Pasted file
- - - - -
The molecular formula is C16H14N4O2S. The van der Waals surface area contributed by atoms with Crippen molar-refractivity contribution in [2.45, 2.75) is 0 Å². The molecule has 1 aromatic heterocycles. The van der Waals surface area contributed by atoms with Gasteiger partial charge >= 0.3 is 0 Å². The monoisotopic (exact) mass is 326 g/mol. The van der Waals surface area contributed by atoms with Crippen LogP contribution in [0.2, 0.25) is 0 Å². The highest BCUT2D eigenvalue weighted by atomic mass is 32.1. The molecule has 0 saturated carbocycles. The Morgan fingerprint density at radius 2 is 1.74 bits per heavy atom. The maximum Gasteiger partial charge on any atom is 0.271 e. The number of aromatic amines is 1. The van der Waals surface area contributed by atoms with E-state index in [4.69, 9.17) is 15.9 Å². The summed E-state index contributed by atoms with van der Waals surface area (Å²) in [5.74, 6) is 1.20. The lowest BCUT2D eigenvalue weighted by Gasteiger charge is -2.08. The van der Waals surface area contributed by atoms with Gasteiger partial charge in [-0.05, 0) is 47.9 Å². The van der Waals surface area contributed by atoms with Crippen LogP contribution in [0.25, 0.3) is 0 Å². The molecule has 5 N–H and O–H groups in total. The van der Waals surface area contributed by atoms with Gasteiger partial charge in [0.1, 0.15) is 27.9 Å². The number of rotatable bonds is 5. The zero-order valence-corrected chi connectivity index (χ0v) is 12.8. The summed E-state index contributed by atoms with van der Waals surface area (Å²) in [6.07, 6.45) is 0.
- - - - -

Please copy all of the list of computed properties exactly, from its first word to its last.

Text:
The molecular formula is C16H14N4O2S. The van der Waals surface area contributed by atoms with Crippen molar-refractivity contribution in [2.45, 2.75) is 0 Å². The molecule has 1 aromatic heterocycles. The van der Waals surface area contributed by atoms with Gasteiger partial charge >= 0.3 is 0 Å². The monoisotopic (exact) mass is 326 g/mol. The van der Waals surface area contributed by atoms with Crippen LogP contribution in [0.2, 0.25) is 0 Å². The highest BCUT2D eigenvalue weighted by atomic mass is 32.1. The molecule has 0 saturated carbocycles. The Morgan fingerprint density at radius 2 is 1.74 bits per heavy atom. The maximum Gasteiger partial charge on any atom is 0.271 e. The number of aromatic amines is 1. The van der Waals surface area contributed by atoms with E-state index in [4.69, 9.17) is 15.9 Å². The summed E-state index contributed by atoms with van der Waals surface area (Å²) in [5.74, 6) is 1.20. The lowest BCUT2D eigenvalue weighted by Gasteiger charge is -2.08. The van der Waals surface area contributed by atoms with Gasteiger partial charge in [-0.05, 0) is 47.9 Å². The van der Waals surface area contributed by atoms with Crippen LogP contribution in [0.25, 0.3) is 0 Å². The molecule has 5 N–H and O–H groups in total. The van der Waals surface area contributed by atoms with Gasteiger partial charge in [0.1, 0.15) is 27.9 Å². The number of rotatable bonds is 5. The zero-order valence-corrected chi connectivity index (χ0v) is 12.8. The summed E-state index contributed by atoms with van der Waals surface area (Å²) in [6.07, 6.45) is 0.